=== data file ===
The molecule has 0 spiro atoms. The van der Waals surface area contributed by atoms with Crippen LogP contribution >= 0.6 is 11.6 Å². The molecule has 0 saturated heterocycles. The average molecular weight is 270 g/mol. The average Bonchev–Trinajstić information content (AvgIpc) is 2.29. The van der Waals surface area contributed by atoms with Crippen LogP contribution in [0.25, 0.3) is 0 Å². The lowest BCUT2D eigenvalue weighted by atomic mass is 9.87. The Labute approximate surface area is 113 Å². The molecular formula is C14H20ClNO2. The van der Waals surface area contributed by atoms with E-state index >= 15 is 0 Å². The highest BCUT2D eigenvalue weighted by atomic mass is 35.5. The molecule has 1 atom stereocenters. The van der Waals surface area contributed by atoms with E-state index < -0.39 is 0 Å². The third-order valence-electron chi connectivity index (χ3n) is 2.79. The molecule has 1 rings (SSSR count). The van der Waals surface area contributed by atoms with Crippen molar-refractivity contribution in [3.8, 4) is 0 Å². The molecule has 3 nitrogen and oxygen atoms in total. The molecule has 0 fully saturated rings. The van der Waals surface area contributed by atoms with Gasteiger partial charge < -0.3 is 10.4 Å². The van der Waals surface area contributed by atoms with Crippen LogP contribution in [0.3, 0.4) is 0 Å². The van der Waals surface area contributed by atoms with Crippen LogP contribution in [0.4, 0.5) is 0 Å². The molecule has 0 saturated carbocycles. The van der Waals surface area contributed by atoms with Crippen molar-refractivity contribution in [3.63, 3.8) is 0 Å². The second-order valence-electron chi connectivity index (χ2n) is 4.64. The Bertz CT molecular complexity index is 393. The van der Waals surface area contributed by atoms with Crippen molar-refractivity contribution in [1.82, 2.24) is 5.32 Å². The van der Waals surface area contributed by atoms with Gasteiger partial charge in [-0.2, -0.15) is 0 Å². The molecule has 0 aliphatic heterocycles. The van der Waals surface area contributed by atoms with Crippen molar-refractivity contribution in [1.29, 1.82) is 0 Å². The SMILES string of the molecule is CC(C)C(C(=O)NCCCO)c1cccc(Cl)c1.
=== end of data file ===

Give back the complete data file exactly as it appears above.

The molecule has 0 spiro atoms. The van der Waals surface area contributed by atoms with Crippen LogP contribution >= 0.6 is 11.6 Å². The molecule has 0 saturated heterocycles. The average molecular weight is 270 g/mol. The average Bonchev–Trinajstić information content (AvgIpc) is 2.29. The van der Waals surface area contributed by atoms with Crippen LogP contribution in [0.25, 0.3) is 0 Å². The lowest BCUT2D eigenvalue weighted by atomic mass is 9.87. The Labute approximate surface area is 113 Å². The molecular formula is C14H20ClNO2. The van der Waals surface area contributed by atoms with E-state index >= 15 is 0 Å². The highest BCUT2D eigenvalue weighted by atomic mass is 35.5. The molecule has 1 atom stereocenters. The van der Waals surface area contributed by atoms with E-state index < -0.39 is 0 Å². The third-order valence-electron chi connectivity index (χ3n) is 2.79. The molecule has 1 rings (SSSR count). The van der Waals surface area contributed by atoms with Crippen molar-refractivity contribution in [3.8, 4) is 0 Å². The molecule has 3 nitrogen and oxygen atoms in total. The molecule has 0 fully saturated rings. The van der Waals surface area contributed by atoms with Gasteiger partial charge < -0.3 is 10.4 Å². The van der Waals surface area contributed by atoms with Crippen LogP contribution in [0.3, 0.4) is 0 Å². The van der Waals surface area contributed by atoms with Crippen LogP contribution in [0.4, 0.5) is 0 Å². The molecule has 0 saturated carbocycles. The van der Waals surface area contributed by atoms with Crippen molar-refractivity contribution in [3.63, 3.8) is 0 Å². The second-order valence-electron chi connectivity index (χ2n) is 4.64. The Bertz CT molecular complexity index is 393. The van der Waals surface area contributed by atoms with Crippen molar-refractivity contribution in [1.82, 2.24) is 5.32 Å². The van der Waals surface area contributed by atoms with Gasteiger partial charge in [-0.2, -0.15) is 0 Å². The molecule has 0 aliphatic heterocycles. The van der Waals surface area contributed by atoms with Crippen molar-refractivity contribution in [1.29, 1.82) is 0 Å². The SMILES string of the molecule is CC(C)C(C(=O)NCCCO)c1cccc(Cl)c1.